A Great Day in Harlem
Jean Bach had no filmmaking experience when she decided the most famous photograph in jazz history deserved a documentary. But Art Kane had no photography experience when he took the picture, and it turned out just fine. So did Bach’s 1994 movie A Great Day in Harlem, which remains at once an artifact of real significance to jazz and one of its interminable pleasures.
Bach wanted to know how, one day in 1958, Kane managed to wrangle nearly 60 of the best performers in the business, showmen and shamans all, onto a 125th Street stoop in Harlem at 10 in the morning—a formidable hardship for such nocturnal creatures, who, as one of them points out in the movie, tend not to recognize that a day could have two 10 o’clocks. Like Kane, Bach had a lot to coordinate: the many interviews (more than 60 hours’ worth); the rare and lively performance footage; the dynamic sequence of Kane’s illuminating alternate takes; and the narration, by Quincy Jones, of the whole event. Her strategy, obviously drawn from deep knowledge and affection for the music and its makers, was astute: get a solid feel for the changes and then improvise.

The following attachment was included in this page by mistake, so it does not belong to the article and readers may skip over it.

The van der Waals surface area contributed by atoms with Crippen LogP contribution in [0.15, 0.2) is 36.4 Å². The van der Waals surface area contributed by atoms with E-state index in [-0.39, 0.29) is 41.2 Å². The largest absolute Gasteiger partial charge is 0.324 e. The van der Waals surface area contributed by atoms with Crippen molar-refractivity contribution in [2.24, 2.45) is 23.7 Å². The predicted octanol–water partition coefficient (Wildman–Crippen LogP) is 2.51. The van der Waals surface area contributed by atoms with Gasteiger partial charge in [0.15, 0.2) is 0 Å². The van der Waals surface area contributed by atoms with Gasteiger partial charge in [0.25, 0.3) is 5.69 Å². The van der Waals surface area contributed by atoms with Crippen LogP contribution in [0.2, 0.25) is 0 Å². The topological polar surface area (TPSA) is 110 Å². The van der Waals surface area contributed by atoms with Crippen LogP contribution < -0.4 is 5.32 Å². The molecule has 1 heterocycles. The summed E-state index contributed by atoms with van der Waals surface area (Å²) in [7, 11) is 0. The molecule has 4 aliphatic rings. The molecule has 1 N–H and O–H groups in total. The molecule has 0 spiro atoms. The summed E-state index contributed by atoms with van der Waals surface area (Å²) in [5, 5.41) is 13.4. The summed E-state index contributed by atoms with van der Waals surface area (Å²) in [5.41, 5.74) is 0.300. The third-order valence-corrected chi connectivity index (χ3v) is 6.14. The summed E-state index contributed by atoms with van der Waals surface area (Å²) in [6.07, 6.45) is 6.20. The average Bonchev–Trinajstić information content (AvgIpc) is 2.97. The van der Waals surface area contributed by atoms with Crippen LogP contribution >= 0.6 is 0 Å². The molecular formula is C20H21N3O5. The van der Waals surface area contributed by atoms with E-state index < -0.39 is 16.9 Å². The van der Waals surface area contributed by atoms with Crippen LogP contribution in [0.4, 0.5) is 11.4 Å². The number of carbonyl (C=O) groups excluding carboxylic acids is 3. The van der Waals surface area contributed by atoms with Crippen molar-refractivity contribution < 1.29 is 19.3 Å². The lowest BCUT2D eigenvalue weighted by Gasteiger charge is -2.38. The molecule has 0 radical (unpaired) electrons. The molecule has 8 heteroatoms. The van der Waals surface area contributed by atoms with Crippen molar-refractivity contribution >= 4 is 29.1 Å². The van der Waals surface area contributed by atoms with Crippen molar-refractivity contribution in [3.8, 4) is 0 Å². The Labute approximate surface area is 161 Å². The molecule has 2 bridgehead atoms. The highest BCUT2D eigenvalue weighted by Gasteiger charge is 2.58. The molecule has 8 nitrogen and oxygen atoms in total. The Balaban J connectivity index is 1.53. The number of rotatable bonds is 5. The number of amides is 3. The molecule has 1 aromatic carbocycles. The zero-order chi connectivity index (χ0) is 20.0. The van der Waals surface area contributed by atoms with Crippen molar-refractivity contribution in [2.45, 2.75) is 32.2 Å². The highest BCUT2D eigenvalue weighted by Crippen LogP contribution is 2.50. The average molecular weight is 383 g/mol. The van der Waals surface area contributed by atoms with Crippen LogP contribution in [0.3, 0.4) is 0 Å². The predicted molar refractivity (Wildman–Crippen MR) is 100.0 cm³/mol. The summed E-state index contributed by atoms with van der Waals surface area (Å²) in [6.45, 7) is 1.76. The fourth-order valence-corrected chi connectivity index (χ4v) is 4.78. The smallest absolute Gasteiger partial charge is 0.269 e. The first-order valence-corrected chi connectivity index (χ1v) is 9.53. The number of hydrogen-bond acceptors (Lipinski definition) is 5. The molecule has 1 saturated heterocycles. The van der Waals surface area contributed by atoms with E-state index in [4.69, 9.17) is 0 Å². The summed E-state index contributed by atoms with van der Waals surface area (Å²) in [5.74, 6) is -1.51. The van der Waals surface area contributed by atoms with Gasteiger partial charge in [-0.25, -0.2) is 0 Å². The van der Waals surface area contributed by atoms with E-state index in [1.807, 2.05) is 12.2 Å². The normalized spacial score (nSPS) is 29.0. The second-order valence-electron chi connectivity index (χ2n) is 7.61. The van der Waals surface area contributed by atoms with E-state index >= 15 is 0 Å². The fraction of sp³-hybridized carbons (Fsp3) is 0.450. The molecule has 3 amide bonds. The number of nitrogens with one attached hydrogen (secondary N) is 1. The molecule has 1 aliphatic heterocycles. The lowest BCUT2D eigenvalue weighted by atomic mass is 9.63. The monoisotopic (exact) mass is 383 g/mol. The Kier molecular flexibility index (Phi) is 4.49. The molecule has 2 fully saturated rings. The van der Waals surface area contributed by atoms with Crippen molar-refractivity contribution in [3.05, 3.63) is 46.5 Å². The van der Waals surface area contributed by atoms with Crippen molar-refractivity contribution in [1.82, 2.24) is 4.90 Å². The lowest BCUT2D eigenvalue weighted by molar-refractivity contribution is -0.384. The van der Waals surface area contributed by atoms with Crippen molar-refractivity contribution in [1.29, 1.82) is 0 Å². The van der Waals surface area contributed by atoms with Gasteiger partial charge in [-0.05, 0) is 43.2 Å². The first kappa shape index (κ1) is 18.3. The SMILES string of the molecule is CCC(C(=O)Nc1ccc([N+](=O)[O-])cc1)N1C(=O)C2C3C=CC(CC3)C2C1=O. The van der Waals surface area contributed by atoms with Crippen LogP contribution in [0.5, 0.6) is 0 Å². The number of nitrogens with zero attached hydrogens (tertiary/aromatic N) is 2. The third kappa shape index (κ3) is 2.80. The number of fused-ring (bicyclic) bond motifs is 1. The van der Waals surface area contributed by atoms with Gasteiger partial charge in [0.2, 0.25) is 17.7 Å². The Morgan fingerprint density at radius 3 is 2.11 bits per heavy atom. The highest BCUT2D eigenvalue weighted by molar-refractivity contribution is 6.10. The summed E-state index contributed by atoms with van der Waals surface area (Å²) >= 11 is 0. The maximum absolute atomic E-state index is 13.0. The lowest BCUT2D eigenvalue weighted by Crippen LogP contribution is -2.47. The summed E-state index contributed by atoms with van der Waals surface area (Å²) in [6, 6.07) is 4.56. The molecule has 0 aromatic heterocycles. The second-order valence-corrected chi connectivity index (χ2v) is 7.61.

She did it in 60 funny, breezy, beautiful minutes—leaving an abundance of bonus material for this new two-disc set. One featurette looks at various “copycat photos,” the “Great Days” in other places, including Philadelphia, Kansas City, London, Vienna and Haarlem (Holland).
Of course, one look at Dizzy Gillespie sticking out his tongue at his one-time idol, Roy Eldridge, or at Count Basie plopped down on the curb with a dozen neighborhood kids, confirms the original as the best. As the nonpareil jazz writer Whitney Balliett puts it in the DVD liner notes, “It’s about the taking of the picture, and it’s also about mortality, loyalty, talent, musical beauty and the fact that jazz musicians tend to be the least pretentious artists on earth.”